The Americare flyer arrived in the mail for Charles Allen as if someone had read his mind. “No age limit. No claim forms to fill out. Custodial services are provided. Eating, cooking, bathing, light cleaning, toileting, grooming, dressing and transportation,” it promised.
Allen’s wife was 86 years old. Her kidneys had begun to fail. She was too fragile for dialysis and didn’t want to go into a home. Neither did Allen, who was 85 and struggling with his health, too.
“Macular degeneration, five heart attacks, five back surgeries, two knee replacements, two hip replacements, umpteen shoulder surgeries, prostate cancer and I don’t know how many other things,” said his daughter, Vada Bennett, who lives in Carlsbad.
So, around Christmas of 2010, Allen dialed the number on the flyer. Americare owner Michael Woodward came out to the Spring Valley house in eastern San Diego County. Bennett said, “They thought he was fabulous. Thought he was wonderful. He was flattering, charming. He’s telling them everything they want to hear.”
He told Bennett’s mother that she was pretty, and that Americare would cover the cost of all the in-home, non-medical services Allen needed to care for his wife for just $2,000 a year -- and that Allen would get a special discount for being a veteran. He had fought in World War II.
Courtesy Vada Bennett
Charles Allen and his wife lost tens-of-thousands of dollars on a fraudulent insurance plan he purchased to cover the costs of in-home care when his wife was diagnosed with kidney failure.
Allen signed up. Soon after, he hired a caregiver to come in three days a week. As his wife’s health slipped, they upped it to five.
That was the last that Bennett heard about Americare and Michael Woodward until a Father’s Day brunch a year and a half later. “My dad seemed, like, very down and sad. Finally, I asked him, I said, ‘Is there something wrong?’ And he said, ‘Would you write a letter for me?’ ” Bennett recalled.
Allen explained that he’d given Woodward tens of thousands of dollars and Woodward had not reimbursed him for the costs of care. To top it off, Woodward had accused Allen of double-billing Americare.
As Bennett began reviewing her dad’s papers she realized just how audacious Woodward’s accusations were. “Red flags were flying,” she said. “I called the Better Business Bureau and they had an F rating.”
And, when Bennett Googled Michael Woodward, “All these articles about him, and how he’d had his insurance license revoked unethical behavior, came up. He had been run out of Washington, run out of Oregon, and I thought, ‘This is no small situation. This is much, much bigger.’ “
Dave Jones, California’s insurance commissioner, puts Woodward’s’ total fraud at about $6 million in 10 states. He said Michael Woodward and his wife, Michelle, had been conning people since 2001. They made themselves hard to catch by using aliases and multiple business names like Secure Care and Home Care America.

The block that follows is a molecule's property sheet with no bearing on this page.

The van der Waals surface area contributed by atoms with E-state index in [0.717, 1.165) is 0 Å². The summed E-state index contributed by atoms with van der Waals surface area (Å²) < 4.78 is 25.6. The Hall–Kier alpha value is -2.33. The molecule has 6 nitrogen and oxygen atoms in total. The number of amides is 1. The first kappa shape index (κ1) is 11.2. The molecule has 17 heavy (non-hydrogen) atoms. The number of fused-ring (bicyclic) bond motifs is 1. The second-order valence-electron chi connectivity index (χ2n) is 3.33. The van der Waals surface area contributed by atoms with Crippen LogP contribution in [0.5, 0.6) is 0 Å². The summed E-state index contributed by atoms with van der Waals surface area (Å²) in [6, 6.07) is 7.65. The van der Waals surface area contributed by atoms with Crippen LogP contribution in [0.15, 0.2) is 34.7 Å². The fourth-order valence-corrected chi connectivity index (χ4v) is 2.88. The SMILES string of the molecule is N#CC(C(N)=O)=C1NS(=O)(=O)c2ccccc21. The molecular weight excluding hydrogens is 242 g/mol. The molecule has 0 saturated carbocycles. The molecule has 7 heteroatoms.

In California, complaints about the Woodwards had languished in the insurance office for at least six years. Authorities sent the couple a cease-and-desist letter in 2007. Jones said the state lacked the resources to follow up. “Often times, seniors won’t come forward because they’re embarrassed about having been taken advantage,” Jones said. “Also, in some cases, seniors will have cognitive issues which make it a challenge to remember precisely what occurred.”
It wasn’t until last April that the San Diego district attorney’s office had enough reliable complaints to charge the Woodwards with defrauding 238 seniors in San Diego County.
Paul Greenwood, who heads the San Diego district attorney’s elder abuse prosecution unit, said: “I’m constantly telling seniors you will never ever win the Canadian lottery.” The National Council on Aging puts the annual loss due to elder financial abuse at $2.9 billion.
The National Adult Protective Services Association said that financial fraud is the fastest-growing form of elder abuse. However, it is difficult to measure the scope. There is no national database of crime statistics for financial crimes against seniors and it is estimated that just one in 44 cases is reported.
Greenwood warned seniors to be skeptical of anyone who asks them for money. “Never take the representation of a salesman. Don’t make instant decisions. Take time. Review written documents. And seek advice before you commit to anything,” he said.
Bennett said she was stunned that her father fell prey to the Woodwards. “My dad is very good with money and he checks everything out. But the whole point of this is: Be aware. If you have parents, double-check their accounts if you can,” she cautioned.
Last Sunday, Vada Bennett was able to give her father what she said was the best Father’s Day present ever. She told him that the Woodwards had pleaded guilty to 11 counts of fraud a few days earlier. Bennett said she’s just sad her mom can’t share the excitement. She died earlier this year.
Courtesy Vada Bennett
Vada says she's sad her mother, who passed away shortly after this photo was taken in January, 2013, did not get to share in the excitement of the Woodwards' guilty plea.
The Woodwards’ sentencing is Aug. 8. Michael faces a maximum of 11 years in jail. Michelle will get probation. The court has seized their assets and ordered them to pay restitution.
Vada Bennett hopes her dad will get the rest of his money back soon.
Meanwhile, authorities have identified 180 additional victims in Riverside and Orange Counties and are searching for more.